With the situation in Lebanon worsening by the day, a large group of Tripoli citizens decided to take their chances and flee the country to what they hoped would be a better place to live in.
For them, that was Cyprus and also Greece. In order for them to reach their hoped sanctuary, they did what Syrian refugees used to do: embarking in fishing boats to cross the sea.
Coming from different parts of Tripoli, these desperate Lebanese sailed off excitedly from the shoreline of El-Mina in 4 boats, heading to the Cyprus coast from where they apparently had it planned to seek asylum in Greece.
Their unreasonable dream as their daring attempt was cut short by the Cypriot authorities that intercepted them.
Cyprus police reported on Sunday that four vessels appeared off Cyprus’ coast within two days carrying a total of 123 migrants, including women and children. Local authorities allowed about half of them to disembark.
One of the boats went adrift off the Cyprus southeastern coast due to a faulty engine. Onboard, there were 21 people fleeing Lebanon. The local police took off the boat 3 women and 9 children and transferred them to a local hospital as a precaution.
On Saturday afternoon, according to Cyprus’ police, some 33 migrants aboard a boat were intercepted and transferred to a vessel chartered by the local authorities back to Lebanon where they are reportedly in custody.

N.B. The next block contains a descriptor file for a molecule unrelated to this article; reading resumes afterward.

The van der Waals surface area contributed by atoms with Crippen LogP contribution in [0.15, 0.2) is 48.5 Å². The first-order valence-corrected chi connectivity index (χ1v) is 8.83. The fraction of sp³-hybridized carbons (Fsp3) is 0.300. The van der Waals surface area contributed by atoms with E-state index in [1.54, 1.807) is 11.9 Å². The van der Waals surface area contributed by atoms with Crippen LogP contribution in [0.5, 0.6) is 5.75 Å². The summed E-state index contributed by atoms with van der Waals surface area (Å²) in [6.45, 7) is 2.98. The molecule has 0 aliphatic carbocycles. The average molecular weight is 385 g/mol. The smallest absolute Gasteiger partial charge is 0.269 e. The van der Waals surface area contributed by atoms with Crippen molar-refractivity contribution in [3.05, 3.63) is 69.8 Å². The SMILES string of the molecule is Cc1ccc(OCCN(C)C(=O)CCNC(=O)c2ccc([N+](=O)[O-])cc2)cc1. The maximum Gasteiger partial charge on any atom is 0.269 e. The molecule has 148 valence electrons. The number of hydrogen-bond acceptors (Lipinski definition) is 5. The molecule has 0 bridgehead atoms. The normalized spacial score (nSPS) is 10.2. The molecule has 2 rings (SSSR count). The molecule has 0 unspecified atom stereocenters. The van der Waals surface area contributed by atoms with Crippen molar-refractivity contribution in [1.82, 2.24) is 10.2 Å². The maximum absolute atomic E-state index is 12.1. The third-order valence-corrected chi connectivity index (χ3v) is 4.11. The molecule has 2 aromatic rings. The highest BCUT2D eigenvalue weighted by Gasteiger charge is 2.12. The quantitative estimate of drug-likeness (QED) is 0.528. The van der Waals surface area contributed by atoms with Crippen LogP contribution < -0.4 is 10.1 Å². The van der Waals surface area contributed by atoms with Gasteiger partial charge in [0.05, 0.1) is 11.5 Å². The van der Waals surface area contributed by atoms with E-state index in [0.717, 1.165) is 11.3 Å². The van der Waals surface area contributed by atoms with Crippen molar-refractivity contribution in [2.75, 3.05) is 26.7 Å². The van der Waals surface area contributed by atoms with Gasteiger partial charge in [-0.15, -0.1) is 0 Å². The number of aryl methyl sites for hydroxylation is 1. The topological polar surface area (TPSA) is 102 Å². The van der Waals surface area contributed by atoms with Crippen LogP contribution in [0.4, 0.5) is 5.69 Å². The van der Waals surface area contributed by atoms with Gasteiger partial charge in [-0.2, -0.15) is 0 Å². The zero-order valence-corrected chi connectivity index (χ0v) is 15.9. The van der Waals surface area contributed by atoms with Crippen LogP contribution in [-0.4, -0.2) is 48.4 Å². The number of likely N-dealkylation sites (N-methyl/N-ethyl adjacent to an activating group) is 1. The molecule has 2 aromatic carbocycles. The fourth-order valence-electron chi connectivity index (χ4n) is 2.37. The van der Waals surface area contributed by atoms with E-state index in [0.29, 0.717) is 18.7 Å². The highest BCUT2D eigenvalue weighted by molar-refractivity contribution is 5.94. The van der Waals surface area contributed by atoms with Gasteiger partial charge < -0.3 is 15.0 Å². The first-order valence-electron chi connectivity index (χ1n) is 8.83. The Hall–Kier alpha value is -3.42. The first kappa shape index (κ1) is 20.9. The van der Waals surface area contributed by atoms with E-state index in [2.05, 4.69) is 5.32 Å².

On the same day, a boat carrying Lebanese people hit a rocky shore that happens to be within a U.N. controlled buffer zone between Turkish Cypriot north and Greek Cypriot south.
The U.N. peacekeepers handed over the illegal travelers to Cypriot custody: 35 men, 5 women, and 11 children.
The situation has quickly become of great concern to Cyprus that has been already trying to ease its burdens of asylum seekers.
According to its Interior Minister Nicos Nouris, its “migrant reception center is reaching its limits amid concerns over sticking to health protocols to prevent the spread of COVID-19.”
One must say that their concern is not bigger than the Lebanese one. The said “unfurling situation” reflects how bad the living conditions have become in Lebanon.
It has, indeed, to the point that people are seeking illegal entries into other countries, willing to become refugees themselves after being custodians of refugees for so long.
Prices are soaring high daily, and with their bank accounts frozen by some unethical even illegal capital control, the Lebanese are barely able to pay their bills and basic necessities.
Businesses are closing down, and sources of income are vanishing due to the collapse of the economy and the repeated lockdowns with, in return, no government support.
To top it all, the absence of the state in attending to the aftermath of the Beirut explosion and humanitarian relief have snatched away from many any shred of hope.
The long-stalling crises in the country haven’t spared the people of Tripoli who have been already suffering for ages from the disregard of its wealthy politicians and the successive governments.
The capital of the North and the 2nd largest city in Lebanon has seen no due attention from the state and its institutions for decades. No shame whatsoever. And no compassion.
Poverty has been sinking this major historical city of Lebanon that was once, and for a large part of this country’s history, a glorious place.
This is where the northern capital of Lebanon has now reached. Its citizens are seeking illegal entrance to other countries in the hope of finding any semblance of life with dignity, even if as refugees.